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Staten Island Transportation Winners & Losers

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Reading the MTA’s February 7th Notice for a Public Hearing to discuss their potential Federal Transit Administration 2023 Program of Projects to support grant applications for funding from Washington revealed that there is good and bad news for Staten Island commuters. [Link to the document.]

The good news is that there is $35 million to provide full ADA station accessibility for riders who utilize the Huguenot SIRTOA Station.  The scope of work will also include structural work and utility relocation as required.

In 1971, the passenger operations of the former B&O Rail Road Staten Island Rapid Transit Railway Company were sold to NYC for $3.5 million. Later that year, NYC passed on control to the Metropolitan Transportation Authority.  The MTA created a subsidiary, the Staten Island Rapid Transit Operating Authority. It is managed by the MTA NYC Transit’s Department of Subways. SIRTOA would become the step child to NYC Transit receiving hand me downs or some of the oldest subway cars in the fleet. Since that time, primarily MTA funding was used for capital improvements. In recent times, the MTA initiated using Federal Transit Administration funding for some SIRTOA capital investments including stations upgrades. Delivery for sixty-four new subway cars promised for SIRTOA under the previous MTA $32 billion 2015 – 2019 Five Year Capital Plan are already several years late.  They will not arrive, based upon the most recent contractors recovery schedule until 2025.

The bad news is that there is also no request for federal funding to advance the NYC Transit North Shore Bus Rapid Transit estimated cost is $600 million.  This project is in the planning and environmental review process, with a shortfall of $590 million in funding.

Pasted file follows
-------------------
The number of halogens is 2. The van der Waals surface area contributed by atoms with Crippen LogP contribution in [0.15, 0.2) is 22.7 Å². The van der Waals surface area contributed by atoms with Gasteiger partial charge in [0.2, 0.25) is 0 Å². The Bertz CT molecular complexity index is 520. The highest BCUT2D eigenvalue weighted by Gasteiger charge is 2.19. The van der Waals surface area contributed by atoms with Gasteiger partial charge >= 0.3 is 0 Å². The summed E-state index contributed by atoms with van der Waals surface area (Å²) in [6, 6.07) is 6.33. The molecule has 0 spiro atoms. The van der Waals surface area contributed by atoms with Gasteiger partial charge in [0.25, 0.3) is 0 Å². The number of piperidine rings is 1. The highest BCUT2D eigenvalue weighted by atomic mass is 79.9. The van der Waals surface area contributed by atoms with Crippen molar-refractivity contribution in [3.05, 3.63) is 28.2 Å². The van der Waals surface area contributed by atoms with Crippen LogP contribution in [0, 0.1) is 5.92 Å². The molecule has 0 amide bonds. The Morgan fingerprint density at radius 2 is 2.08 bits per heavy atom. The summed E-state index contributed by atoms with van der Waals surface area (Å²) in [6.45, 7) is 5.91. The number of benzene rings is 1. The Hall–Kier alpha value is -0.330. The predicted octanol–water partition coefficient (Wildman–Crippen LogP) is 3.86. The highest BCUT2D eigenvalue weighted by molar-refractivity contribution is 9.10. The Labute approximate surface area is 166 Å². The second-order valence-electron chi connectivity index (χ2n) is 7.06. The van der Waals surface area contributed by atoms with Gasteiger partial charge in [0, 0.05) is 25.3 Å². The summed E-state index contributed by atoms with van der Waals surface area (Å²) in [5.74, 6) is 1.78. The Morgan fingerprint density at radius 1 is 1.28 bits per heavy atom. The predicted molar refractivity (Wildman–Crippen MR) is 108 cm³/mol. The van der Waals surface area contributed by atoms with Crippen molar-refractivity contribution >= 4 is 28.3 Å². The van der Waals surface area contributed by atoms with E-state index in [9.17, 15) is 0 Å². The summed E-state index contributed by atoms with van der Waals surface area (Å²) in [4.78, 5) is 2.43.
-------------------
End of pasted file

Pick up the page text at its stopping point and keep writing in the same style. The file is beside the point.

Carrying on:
There is also no request for federal funding to advance the NYC Transit West Shore BRT estimated cost is $1.5 billion. A planning study is under way with a shortfall of $1.485 billion in funding.  
Both projects need additional funding for final design and engineering, land acquisition, business relocation, purchase of vehicles, construction and a possible vehicle maintenance and storage facility.   

There is also no funding programmed within the $51 billion MTA 2020 – 2024 Five Year Capital Plan to  advance either project beyond planning or environmental review.  

The next opportunity for funding is the MTA 2025 – 2029 Five Year Capital Plan.  As a result, projects will most likely not be completed until 2030 or later.

The final MTA 2025 – 2044 Twenty Year Capital Needs Plan is promised to be released in October 2023.  Failure to include either the North or West Shore BRT projects would confirm that the MTA has no real interest in pursuing either project.

The post Staten Island Transportation Winners & Losers appeared first on Shorefront News.

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